To understand this we need to look at the entire system. The system consists of at least 3 parts: the observers brain, light transfer to the eye and the technical system from where it came.
Central to part to how light works is in the eye transfer. If we cut corners a bit, so that we can have a discussion at a reasonable length, one can say that the human eye senses R, G and B colors.
Closer look at a perfect technical system
Due to the way the eye works you need to reach it with a signal of a very specific Red, Green and Blue color. Nothing else matters for the brain. This is relatively straight forward if you send light directly, like in a monitor or a led lamp.
But print does not do this, what it essentially does is it removes color from a white color source with filters. So you are now not controlling the colors that reach the brain directly, your controlling them indirectly.
So what you technically want is 3 filters that allow you to individually control each channel of the primaries. These channels are mathematical inverses of RGB so the first filters needed are:
- Absence of red
- Absence of green
- Absence of blue
If you now search these you get that these colors are in fact Cyan, Magenta and Yellow. This is in fact best we can do, but thats me saying so not motivating this thing in anyway.
So to clear this out lets observe whet happens when you have a red color and eventually mix it with say blue. Your paper/light is white which is all 3 components together. So you remove Green and Blue. Note how this color removes 2 channels. Now Blue also removes 2 colors, Red and Green. So if you assume these colors can be overlaid perfectly mixing red and blue becomes.
- For red:
- Absence of Blue
- Absence of Green
- For blue:
- Absence of Red
- Absence of Green
Which results in absence of all color which we in layman's terms call black. Obviously this wouldn't really happen exactly if the pigments weren't perfect, but things would get muddy really fast and you would find it impossible to find bright intermediate colors.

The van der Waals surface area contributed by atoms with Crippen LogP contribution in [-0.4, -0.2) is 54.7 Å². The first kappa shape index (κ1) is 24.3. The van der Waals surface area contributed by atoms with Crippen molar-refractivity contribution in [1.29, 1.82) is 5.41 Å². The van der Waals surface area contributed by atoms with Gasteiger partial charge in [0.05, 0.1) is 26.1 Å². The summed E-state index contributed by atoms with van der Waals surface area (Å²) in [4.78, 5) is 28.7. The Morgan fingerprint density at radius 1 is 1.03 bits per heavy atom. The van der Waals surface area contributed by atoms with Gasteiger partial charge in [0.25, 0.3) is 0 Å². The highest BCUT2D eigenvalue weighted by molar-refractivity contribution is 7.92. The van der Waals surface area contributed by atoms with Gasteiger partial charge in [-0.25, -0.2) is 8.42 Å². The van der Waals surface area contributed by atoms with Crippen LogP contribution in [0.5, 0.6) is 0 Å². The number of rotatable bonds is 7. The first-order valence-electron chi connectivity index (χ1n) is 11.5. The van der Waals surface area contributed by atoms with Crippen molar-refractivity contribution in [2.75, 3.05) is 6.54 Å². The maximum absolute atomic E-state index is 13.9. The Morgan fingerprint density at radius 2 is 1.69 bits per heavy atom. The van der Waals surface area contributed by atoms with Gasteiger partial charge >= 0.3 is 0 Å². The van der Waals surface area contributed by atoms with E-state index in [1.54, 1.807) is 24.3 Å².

You see the color model is tied to the exact, best 3 color, technical system we have. And probably can ever hope to have.
Closer look at a a real technical system
Remember when i said that there are 3 parts in the system, I've neglected one of them. Up until now we have assumed that the mathematics make sense. But it does not quite work that way due to physics of light.
It turns out that the magenta color does not exist, except in our brain. A spectrum does not have a magenta component. See the spectrum does not wrap back up to red form the blue-violet end it just keeps going we just don't see it.
So this means that Magenta is always a mix of 2 things. But before this I said that each perfect color must have the property that is only deletes one range. Well magenta can come close but can never really manage this. This is why CMY color has so big troubles in the blue-green color ranges (also slightly in oranges). Yellow and Cyan does not really have this limitation.
Finding good pigments also a bit hard so the CMY color space always a bit muted and a bit limited due to technical factors. But its pretty good.
But couldn't we choose another 3 colors? Well, if colors worked like any other vector entity like position and velocity for example that would be easy. But alas the human eye is a fixed target it wont help. We can not find any better 3 colors than CMY.
Nothing prevents use form having more colors though so you could certainly fix most of the limitations by having 5 (adding the troublesome green and orange for example) colors plus black, or even better more. But without having negative color at our disposal, we can not do better with 3 colors on a print.
On that note
Its not entirely out of the question that print might not come up with some other method than pigments. Because if it would be possible to create with print methods interference patterns, then it would be possible to make the surface send out red even if its entirely passive so it MIGHT be possible to make it work just like a monitor even if it is a reflection.
Hologram tech can certainly do so to certain extent. So its not really technically totally out of the question just out of the question with current tech.